Although the other retailer didn’t list a price, it claimed to have both the 12400 and 12700 in stock. If that's true and retailers are receiving shipments from Intel, then the chip giant could be preparing for an imminent release. Leakers (and logic) say they could launch in mid-January, following an announcement at CES 2022 during Intel’s presentation on January 4.

Masthead: Pascal Brändle

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Theinsanegamer

Posts: 2,999   +4,798
At $194 the 12400 is going to obliterate the 5600x. Cant wait to see the reviews (and AMD's reaction). The article makes it sound like there is some major change, but really outside of not having near useless e cores, there's no difference between this and any other gen of locked intel parts.

I think the lack of e cores, while explainable as intel using the best silicon for the highest end parts, is still kinda odd, in that the e cores would make more sense on the locked parts found in office PCS then in the k parts found in gaming desktops. Even so, the 12400f, much like the 11400 and 10400, is going to be a rockstar in the budget space once b660 boards come out.
I'm not a fan of Intel's extreme and often arbitrary segmentation. The market and silicon variations requires different products but Intel loves to create as many slices of products as it can even if they don't make sense next to other products.
Well, they could always be like AMD, sell only the highest end part for a bloated price, and if you are on a budget you can go pound sand and eat feces.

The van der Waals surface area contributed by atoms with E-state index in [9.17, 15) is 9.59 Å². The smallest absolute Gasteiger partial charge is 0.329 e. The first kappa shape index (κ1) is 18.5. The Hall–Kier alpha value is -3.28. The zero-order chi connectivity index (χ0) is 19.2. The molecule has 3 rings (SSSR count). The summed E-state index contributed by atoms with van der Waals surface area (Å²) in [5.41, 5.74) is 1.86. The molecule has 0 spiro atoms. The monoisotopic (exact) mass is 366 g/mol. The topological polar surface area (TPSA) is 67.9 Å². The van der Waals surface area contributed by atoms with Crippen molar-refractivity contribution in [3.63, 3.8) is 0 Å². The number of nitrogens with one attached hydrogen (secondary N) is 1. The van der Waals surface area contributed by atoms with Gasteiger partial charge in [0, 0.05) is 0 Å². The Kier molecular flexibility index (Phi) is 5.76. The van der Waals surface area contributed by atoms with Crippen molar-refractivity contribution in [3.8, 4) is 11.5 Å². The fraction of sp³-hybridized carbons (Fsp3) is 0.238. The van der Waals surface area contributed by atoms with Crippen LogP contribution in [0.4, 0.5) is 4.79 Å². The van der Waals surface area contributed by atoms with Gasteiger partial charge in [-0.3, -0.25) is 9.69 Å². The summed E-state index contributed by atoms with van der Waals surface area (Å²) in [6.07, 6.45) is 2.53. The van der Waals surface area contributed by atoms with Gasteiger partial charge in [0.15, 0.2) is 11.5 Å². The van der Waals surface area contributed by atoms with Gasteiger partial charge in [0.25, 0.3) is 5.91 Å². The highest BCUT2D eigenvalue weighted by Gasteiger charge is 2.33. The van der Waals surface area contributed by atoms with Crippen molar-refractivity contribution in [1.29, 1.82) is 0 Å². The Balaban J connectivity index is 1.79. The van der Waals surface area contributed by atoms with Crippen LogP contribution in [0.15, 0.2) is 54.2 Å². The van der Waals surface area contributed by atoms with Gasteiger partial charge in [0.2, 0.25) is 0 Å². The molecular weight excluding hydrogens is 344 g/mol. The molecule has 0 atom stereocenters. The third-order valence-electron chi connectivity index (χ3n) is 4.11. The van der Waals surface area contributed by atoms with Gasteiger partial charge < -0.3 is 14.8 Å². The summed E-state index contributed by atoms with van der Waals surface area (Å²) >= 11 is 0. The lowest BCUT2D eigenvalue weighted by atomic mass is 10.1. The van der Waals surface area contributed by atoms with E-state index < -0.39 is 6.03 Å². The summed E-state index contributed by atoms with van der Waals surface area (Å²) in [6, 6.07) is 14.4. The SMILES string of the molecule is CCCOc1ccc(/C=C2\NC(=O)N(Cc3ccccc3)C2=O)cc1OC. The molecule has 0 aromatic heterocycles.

nodfor

Posts: 139   +248
At $194 the 12400 is going to obliterate the 5600x. Cant wait to see the reviews (and AMD's reaction). The article makes it sound like there is some major change, but really outside of not having near useless e cores, there's no difference between this and any other gen of locked intel parts.

I think the lack of e cores, while explainable as intel using the best silicon for the highest end parts, is still kinda odd, in that the e cores would make more sense on the locked parts found in office PCS then in the k parts found in gaming desktops. Even so, the 12400f, much like the 11400 and 10400, is going to be a rockstar in the budget space once b660 boards come out.

Well, they could always be like AMD, sell only the highest end part for a bloated price, and if you are on a budget you can go pound sand and eat feces.
It won't really obliterate anything, unless affordable mobos come in play